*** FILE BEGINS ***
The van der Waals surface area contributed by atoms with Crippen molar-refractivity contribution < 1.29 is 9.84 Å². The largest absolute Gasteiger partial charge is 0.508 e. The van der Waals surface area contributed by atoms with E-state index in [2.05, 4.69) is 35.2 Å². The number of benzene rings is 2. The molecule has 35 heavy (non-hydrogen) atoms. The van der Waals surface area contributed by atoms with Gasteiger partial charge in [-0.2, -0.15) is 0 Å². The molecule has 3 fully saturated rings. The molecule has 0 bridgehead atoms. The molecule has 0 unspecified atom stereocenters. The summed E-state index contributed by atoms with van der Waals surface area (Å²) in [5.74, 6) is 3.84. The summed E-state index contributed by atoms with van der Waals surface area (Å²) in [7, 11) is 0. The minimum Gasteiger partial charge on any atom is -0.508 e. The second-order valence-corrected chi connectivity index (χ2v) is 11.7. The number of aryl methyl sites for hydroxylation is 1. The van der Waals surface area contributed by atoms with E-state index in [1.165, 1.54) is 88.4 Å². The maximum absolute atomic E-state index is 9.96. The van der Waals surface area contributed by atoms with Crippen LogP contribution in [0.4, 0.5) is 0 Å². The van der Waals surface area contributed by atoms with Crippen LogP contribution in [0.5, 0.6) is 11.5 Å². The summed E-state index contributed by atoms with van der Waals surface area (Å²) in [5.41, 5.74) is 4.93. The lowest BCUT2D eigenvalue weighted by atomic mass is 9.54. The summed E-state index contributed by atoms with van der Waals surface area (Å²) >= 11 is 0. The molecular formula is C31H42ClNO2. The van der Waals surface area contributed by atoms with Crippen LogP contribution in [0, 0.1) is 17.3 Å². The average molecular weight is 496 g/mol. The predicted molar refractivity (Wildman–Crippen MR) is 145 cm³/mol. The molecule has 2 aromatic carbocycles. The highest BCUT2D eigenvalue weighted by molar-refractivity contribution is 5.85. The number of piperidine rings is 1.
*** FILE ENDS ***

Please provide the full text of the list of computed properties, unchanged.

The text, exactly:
The van der Waals surface area contributed by atoms with Crippen molar-refractivity contribution < 1.29 is 9.84 Å². The largest absolute Gasteiger partial charge is 0.508 e. The van der Waals surface area contributed by atoms with E-state index in [2.05, 4.69) is 35.2 Å². The number of benzene rings is 2. The molecule has 35 heavy (non-hydrogen) atoms. The van der Waals surface area contributed by atoms with Gasteiger partial charge in [-0.2, -0.15) is 0 Å². The molecule has 3 fully saturated rings. The molecule has 0 bridgehead atoms. The molecule has 0 unspecified atom stereocenters. The summed E-state index contributed by atoms with van der Waals surface area (Å²) in [5.74, 6) is 3.84. The summed E-state index contributed by atoms with van der Waals surface area (Å²) in [7, 11) is 0. The minimum Gasteiger partial charge on any atom is -0.508 e. The second-order valence-corrected chi connectivity index (χ2v) is 11.7. The number of aryl methyl sites for hydroxylation is 1. The van der Waals surface area contributed by atoms with E-state index in [1.165, 1.54) is 88.4 Å². The maximum absolute atomic E-state index is 9.96. The van der Waals surface area contributed by atoms with Crippen LogP contribution in [0.4, 0.5) is 0 Å². The van der Waals surface area contributed by atoms with Crippen LogP contribution in [0.5, 0.6) is 11.5 Å². The summed E-state index contributed by atoms with van der Waals surface area (Å²) in [5.41, 5.74) is 4.93. The lowest BCUT2D eigenvalue weighted by atomic mass is 9.54. The summed E-state index contributed by atoms with van der Waals surface area (Å²) >= 11 is 0. The molecular formula is C31H42ClNO2. The van der Waals surface area contributed by atoms with Crippen LogP contribution in [0, 0.1) is 17.3 Å². The average molecular weight is 496 g/mol. The predicted molar refractivity (Wildman–Crippen MR) is 145 cm³/mol. The molecule has 2 aromatic carbocycles. The highest BCUT2D eigenvalue weighted by molar-refractivity contribution is 5.85. The number of piperidine rings is 1.